Getting fat(ter) - December 16th 2012
16th December 2012
This training thing really isn't that hard... I am not fat enough and I need to put on 15kgs... I recently went out for dinner with Jock Wishart - the Polar Race organiser and world leading polar explorer. We discussed my progress... whilst I was probably fit and strong enough, one thing was clear from Jock. I am definitely not fat enough. I have worked out I need to put on another 15kgs (2 stone 5 lbs, or 33lbs) in just three months.
Whilst many people seem to think I need to be completely ripped and as lean as humanly possible for this race, the truth is very far from that. Whilst I definitely need to be stronger and fitter than I have ever been, I will also need to have more body fat than I have ever had as well.
There are two reasons why I need to be a fatty before I go, one is warmth, the other is energy storage:
Having body fat is a little like wearing a blanket. Like almost all mammals in cold environments (think whales, bears, walruses etc), body fat acts to protect the organs from the elements. As fat deposits do not have many blood vessels, they act effectively to keep the blood away from the skin where it can quickly lose heat. At -50c, being a real tubber will certainly help keep you alive.
The reason a lot of fat will be useful is simply one of maths. Whilst I am racing to the pole, it is estimated I will be using 10,000 calories a day (that is 4 times a normal day for a male) - although there are a huge numbers of factors that influence calorie consumption (efficiency, temperature, heat retention, weight of sled etc). Despite eating as much fatty food as humanly possible whilst I am there, I will only be consuming about 6,000 calories. This leaves a calorie deficit of about 4,000 calories - the equivalent of running 1.5 marathons every single day without eating any food at all. I need a significant amount of extra calories to call upon to make up the deficit. Fat will be my friend.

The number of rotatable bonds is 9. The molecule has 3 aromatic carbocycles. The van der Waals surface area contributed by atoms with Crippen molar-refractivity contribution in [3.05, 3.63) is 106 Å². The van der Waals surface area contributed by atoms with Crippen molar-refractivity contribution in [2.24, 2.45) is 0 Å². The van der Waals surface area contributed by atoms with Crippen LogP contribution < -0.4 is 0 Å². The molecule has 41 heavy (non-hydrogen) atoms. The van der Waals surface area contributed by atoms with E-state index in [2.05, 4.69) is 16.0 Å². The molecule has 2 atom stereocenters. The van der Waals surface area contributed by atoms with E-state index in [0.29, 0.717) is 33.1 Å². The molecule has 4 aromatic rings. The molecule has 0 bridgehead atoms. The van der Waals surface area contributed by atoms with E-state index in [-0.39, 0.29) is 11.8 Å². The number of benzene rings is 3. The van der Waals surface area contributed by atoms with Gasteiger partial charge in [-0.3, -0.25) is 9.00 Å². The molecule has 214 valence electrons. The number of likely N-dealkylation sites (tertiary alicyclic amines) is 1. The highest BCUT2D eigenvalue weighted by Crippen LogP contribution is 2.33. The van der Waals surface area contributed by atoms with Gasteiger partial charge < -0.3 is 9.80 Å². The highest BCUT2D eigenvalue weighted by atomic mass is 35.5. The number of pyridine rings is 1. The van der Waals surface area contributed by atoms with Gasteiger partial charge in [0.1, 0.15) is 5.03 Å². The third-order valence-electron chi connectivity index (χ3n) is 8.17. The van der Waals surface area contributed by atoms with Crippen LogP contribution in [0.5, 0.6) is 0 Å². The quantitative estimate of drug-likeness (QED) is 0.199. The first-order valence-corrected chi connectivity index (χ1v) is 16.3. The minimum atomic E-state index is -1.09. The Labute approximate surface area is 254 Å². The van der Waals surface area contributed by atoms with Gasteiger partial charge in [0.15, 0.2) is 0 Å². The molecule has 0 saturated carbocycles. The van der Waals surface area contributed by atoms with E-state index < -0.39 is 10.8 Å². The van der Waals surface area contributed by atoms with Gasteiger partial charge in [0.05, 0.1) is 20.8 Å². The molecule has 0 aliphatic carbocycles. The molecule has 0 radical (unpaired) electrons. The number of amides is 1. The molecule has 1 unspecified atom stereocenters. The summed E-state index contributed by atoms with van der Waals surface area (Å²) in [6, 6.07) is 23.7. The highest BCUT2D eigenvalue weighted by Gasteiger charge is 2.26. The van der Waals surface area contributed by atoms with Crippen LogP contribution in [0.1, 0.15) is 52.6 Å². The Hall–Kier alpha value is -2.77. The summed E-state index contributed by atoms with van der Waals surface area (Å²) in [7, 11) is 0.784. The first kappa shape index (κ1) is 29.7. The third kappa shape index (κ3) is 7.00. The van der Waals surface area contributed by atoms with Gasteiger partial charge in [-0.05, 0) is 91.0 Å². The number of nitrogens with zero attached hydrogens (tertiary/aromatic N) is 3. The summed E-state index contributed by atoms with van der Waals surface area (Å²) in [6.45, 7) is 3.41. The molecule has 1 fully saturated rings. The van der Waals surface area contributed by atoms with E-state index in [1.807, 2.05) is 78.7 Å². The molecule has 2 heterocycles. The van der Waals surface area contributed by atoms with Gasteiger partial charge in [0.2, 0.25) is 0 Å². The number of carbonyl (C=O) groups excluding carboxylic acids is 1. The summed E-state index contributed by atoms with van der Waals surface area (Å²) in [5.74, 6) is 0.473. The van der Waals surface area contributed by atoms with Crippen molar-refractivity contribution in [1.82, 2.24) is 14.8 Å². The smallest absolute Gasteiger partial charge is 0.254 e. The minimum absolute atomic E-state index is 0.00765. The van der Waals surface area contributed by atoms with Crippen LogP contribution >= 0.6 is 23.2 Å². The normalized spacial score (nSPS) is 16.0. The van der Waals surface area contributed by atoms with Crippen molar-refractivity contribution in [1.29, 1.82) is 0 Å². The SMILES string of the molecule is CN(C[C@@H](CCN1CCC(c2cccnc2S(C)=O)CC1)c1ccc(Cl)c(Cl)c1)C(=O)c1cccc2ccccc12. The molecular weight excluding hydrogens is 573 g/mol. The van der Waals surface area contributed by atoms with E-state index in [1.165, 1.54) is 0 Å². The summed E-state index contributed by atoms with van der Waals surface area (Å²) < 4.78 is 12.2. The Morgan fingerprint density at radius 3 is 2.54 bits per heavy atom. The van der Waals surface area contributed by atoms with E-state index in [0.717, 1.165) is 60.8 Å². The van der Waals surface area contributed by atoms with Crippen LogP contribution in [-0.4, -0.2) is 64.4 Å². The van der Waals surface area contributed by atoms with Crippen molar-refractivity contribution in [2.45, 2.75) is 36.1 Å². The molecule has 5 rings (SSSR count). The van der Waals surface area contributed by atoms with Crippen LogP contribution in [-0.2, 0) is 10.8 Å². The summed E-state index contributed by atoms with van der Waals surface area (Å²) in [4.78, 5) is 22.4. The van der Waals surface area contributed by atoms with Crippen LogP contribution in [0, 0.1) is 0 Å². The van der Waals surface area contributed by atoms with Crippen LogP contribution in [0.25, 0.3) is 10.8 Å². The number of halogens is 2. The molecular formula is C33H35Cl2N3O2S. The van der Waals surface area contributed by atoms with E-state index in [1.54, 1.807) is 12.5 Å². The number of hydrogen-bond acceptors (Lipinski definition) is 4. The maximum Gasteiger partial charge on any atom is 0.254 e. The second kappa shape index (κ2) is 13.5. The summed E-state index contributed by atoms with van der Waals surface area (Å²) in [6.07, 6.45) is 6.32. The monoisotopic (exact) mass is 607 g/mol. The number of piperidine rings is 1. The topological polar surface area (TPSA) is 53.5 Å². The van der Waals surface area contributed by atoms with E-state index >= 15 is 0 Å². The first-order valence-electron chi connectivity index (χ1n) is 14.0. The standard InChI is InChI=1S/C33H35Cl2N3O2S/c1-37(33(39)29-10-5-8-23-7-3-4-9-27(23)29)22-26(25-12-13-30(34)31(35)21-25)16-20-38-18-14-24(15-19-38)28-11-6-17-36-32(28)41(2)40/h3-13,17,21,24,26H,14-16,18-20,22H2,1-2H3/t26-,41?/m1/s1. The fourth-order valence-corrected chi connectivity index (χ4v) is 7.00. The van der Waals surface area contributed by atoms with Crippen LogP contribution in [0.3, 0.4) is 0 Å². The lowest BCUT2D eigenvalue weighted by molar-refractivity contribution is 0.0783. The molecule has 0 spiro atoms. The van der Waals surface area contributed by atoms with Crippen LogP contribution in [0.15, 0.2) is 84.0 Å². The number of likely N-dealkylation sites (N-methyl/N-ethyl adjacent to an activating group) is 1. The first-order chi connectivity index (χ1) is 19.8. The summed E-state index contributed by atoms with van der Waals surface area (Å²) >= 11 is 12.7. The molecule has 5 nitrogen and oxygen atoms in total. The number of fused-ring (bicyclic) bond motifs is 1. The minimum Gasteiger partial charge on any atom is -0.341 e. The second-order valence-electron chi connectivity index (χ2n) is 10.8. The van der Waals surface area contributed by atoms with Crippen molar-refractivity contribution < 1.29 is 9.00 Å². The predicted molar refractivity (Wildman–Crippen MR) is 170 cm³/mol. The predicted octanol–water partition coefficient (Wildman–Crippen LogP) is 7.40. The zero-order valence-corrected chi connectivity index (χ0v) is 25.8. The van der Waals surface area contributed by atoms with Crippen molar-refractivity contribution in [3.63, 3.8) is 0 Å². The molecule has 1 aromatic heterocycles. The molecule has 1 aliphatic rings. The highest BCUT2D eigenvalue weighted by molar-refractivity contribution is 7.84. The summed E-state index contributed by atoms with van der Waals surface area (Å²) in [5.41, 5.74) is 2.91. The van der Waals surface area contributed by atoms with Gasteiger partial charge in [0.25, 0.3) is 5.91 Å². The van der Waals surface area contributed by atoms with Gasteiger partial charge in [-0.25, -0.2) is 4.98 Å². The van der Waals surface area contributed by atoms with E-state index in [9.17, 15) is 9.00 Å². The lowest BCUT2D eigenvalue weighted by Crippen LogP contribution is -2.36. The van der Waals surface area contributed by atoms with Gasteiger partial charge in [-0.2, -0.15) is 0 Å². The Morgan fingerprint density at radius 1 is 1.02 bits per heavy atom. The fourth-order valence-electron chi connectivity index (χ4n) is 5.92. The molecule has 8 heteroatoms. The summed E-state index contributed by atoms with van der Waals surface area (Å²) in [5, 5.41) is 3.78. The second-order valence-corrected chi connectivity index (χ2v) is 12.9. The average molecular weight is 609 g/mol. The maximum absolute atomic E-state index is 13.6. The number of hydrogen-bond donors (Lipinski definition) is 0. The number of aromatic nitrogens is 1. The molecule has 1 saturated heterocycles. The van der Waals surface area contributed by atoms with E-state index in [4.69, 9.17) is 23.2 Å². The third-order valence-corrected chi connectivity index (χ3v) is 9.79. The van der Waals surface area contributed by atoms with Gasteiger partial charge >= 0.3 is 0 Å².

If you do the maths on the above, I will have a total estimated calorie deficit of approximately 120,000 calories. Given 1kg of fat represents 7,700 calories - I will likely lose about 15.5kgs of extra body fat during my time in the arctic... clearly when I get back I will (hopefully) be only just under my normal body weight!
Getting fat - the journey has begun
I have been a little concerned about putting this weight on - I will be heavier than I have ever been. When I started my training in anger back in Februrary, I was 93kgs and comparatively unfit. My daily weigh 3 weeks ago showed I was down to 81kgs and just 11% body fat (and apparently the 'body age' of a 17 year old!). To put on another 15kgs, I need to eat the equivalent of 500 Cadbury Dairy Milk bars on top of my normal daily intake of 3,500 calories! That would work out as 5 bars per day between now and when I go.
I have started... by cutting down on the long runs, eating more than usual (anything I can get my hands on) and heading over to the US for a week, I have managed to put on 4kgs in just 3 weeks. It does feel very wrong... after all the effort and training to be getting fatter! The lowest, Alan Partridgeseque, moment was eating a quarter of a kilo of Smarties in one sitting.
I will definitely be enjoying my Christmas and trying not to feel to guilty...
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Maps & Tracking
You can explore the full route to the North Pole and follow Paul’s progress with live maps that will plot his position each day as he progresses towards the pole more >
VSO is the world’s leading independent international development organisation that works through volunteers to fight poverty in developing countries (www.vso.org.uk). The Fire and Ice Challenge is aiming to raise £50,000 for VSO’s secure livelihoods programme more >